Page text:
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    Quotables: The Blood of the Moon

    April 20, 2010 by Brandy Vencel
    The Blood of the Moon: Understanding the Historic Struggle Between Islam and Western Civilization (Dennis and the Bible kids)
    The Blood of the Moon:
    Understanding the Historic Struggle Between Islam and Western Civilization
     by George Grant

    Clearly the conflict between the Jews and the Muslims is not a question of borders or settlements or political self-determination. Thus, it cannot be solved by manipulating the political apparatus. It is an intractable spiritual problem. And it must be dealt with in spiritual terms…


    To approach the current East-West crisis in any other fashion is to invite disaster.

    {p. 102-103}

    When the reality of the Turkish conquests was fully comprehended throughout Christendom, there was panic in the streets. Economic fortunes were lost overnight. Political careers were destroyed. And whole theologies were suddenly cast into bankruptcy. The heathen had overrun the greatest symbol of Christian culture [{Constantinople in 1453}]–and Europe’s link to the mysteries of the East.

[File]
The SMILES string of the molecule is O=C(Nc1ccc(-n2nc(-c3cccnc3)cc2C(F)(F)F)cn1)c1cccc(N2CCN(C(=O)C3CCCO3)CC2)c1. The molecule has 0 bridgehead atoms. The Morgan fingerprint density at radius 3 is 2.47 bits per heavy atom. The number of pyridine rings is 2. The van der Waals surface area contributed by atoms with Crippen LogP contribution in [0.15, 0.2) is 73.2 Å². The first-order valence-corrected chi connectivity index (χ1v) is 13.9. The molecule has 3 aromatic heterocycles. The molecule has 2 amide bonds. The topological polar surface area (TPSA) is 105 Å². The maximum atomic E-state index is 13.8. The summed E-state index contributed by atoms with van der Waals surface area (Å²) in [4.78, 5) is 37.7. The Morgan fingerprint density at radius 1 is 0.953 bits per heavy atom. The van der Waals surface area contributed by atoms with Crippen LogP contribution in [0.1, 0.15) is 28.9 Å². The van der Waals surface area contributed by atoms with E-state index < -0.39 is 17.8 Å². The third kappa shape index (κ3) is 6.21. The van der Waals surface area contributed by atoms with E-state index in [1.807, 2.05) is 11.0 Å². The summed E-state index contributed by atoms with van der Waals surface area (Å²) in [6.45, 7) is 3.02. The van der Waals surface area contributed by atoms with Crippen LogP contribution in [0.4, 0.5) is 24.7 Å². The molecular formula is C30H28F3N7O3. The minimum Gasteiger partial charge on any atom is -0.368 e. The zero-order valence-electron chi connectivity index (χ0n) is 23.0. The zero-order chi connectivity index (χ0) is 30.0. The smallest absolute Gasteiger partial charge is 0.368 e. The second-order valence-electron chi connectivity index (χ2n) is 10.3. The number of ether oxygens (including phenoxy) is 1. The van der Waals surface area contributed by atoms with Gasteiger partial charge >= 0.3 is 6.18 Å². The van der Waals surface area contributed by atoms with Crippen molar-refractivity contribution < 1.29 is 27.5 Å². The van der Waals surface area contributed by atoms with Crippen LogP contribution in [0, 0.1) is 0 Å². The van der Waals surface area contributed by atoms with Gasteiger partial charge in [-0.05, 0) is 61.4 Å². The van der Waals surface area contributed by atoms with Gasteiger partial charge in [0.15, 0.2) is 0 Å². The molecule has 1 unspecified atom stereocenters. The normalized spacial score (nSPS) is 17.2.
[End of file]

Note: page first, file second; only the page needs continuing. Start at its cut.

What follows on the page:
Doomsayers had a heydey. They predicted catastrophe and destruction. Experts on Bible prophecy began to expound new theories about a coming Great Tribulation and a terrible Apocalypse. Talk of the last days and the end times occupied the attention of Christians everywhere. Complex formulas were contrived to prove that the Antichrist and False Prophet had come and that the Great Whore of Babylon had been revealed. Charts were drawn up to show the increasing frequency and intensity of earthquakes, famines, and plagues. The “signs of the times” seemed to indicate that the countdown to Armageddon had actually begun.

    {p. 118-119}

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  • Reply Brandy Afterthoughts April 20, 2010 at 6:25 pm

    Interesting name, there, friend. My husband and I are recovering Dispensationalists also. 😉

    I personally believe in an early dating of St. John’s Apocalypse, meaning that I think that the fact of the number of Nero’s name being 666 was no coincidence. Whether I’m right or no, I think Scripture and history both explain how focusing on a seven-year period of history while “doing theology” can prove a huge distraction from the Gospel.

  • Reply No Longer A Dispensationalist April 20, 2010 at 5:34 pm

    It seems to me that Christians have been identifying their generation as the “last days” since the first century. It makes you wonder if the entire idea is wrong. Could it be that the last days already happened?

    Or maybe we all get our shot at the “end times” so nobody feels left out. Excuse me, I meant left behind. =)

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